variations of the three basic forms of compensation defy exhaustive cat-
egorization. The growing use of compensat ion “packages” arises out of a
desire to attract and hold top-f light personnel, provide them with incen-
tives for greater effort and dedicat ion, and fully utilize tax advantages
offered by some forms of compensation. Tailoring the most advanta-
geous compensation plan requires ca reful consideration of the securities
law, tax consequences, and the Federal Employment Retirement Income
Security Act ( ERISA).16 There is a widespread use in publicly held cor-
porations, and in the large close corporations for that matter, of vari-
ous kinds of contingent or deferred compensation— cash bonuses, stock
bonuses, stock options, stock purchase plans, profit-sharing plans, pen-
sion programs, allowances to su rviving spouses and dependents, medical
and dental payment plans, and other kinds of employee benefits.
Stock options are a highly popula r form of executive compensation in
the United States. The granti ng of stock options does not require a pres-
ent expenditure of corporate fu nds, which may be badly needed for busi-
ness operatio ns or for e xpans ion. Exec utives find st ock opti ons att ractive
because of their speculative appeal in offering a chance for really large
financial g ain. Further, under some circumsta nces, stock options carry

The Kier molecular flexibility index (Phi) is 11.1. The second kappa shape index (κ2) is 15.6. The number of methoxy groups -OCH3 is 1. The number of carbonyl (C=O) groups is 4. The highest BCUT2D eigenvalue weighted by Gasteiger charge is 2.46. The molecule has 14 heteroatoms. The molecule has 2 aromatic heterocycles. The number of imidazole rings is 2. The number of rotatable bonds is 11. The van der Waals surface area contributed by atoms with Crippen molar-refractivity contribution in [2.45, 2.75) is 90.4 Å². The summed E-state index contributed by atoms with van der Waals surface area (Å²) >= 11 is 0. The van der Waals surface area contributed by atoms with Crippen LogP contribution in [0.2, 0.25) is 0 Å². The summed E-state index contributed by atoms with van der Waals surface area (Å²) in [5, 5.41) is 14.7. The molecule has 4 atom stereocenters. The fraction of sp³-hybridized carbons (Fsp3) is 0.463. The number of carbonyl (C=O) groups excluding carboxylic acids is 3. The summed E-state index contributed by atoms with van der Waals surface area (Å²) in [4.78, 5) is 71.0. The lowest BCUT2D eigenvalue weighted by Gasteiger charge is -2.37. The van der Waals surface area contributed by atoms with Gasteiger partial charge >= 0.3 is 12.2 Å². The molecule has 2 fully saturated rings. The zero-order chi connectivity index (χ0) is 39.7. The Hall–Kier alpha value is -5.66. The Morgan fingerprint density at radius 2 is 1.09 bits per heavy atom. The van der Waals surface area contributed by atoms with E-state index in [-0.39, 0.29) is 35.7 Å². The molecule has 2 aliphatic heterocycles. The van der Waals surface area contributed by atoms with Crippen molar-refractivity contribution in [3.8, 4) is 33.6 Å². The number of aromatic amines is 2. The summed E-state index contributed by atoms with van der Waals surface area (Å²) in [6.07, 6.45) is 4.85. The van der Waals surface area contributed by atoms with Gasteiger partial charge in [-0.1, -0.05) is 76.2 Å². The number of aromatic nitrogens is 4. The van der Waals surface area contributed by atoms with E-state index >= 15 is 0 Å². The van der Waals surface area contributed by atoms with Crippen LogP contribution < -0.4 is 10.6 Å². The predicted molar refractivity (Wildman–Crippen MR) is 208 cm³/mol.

substantial ta x advantages for executives. When the options are exer-
cised, the proportionate interests of existing shareholders in the company
wi ll be d ilute d, but pr esum ably by that t ime t he empl oyees e xerci sing t he
options will have proved t heir worth and have benefited the shareholders
by contributing to an increase i n the value of the corporation’s shares.
A deferred compensation unit plan (“phantom stock” plan) is some-
ti me s u se d a s a n a lt er nat i ve t o o r i n a dd it ion to tr ad it io na l p ens io n a rr an ge -
ments for executive employees. Under a phantom stock plan, the company,
instead of requiring t he employee to buy stock or giving the employee
stock in the company, pays the employee additional annual compensa-
tion or gives credit toward retirement benefits equal to dividends paid
on a share of the company’s stock multiplied by the number of units t he
employee holds in the plan, and on retirement t he employee gets deferred
compensation based on the increase, if any, in the market value of the
company’s stock during the t ime the employee has held units in the plan.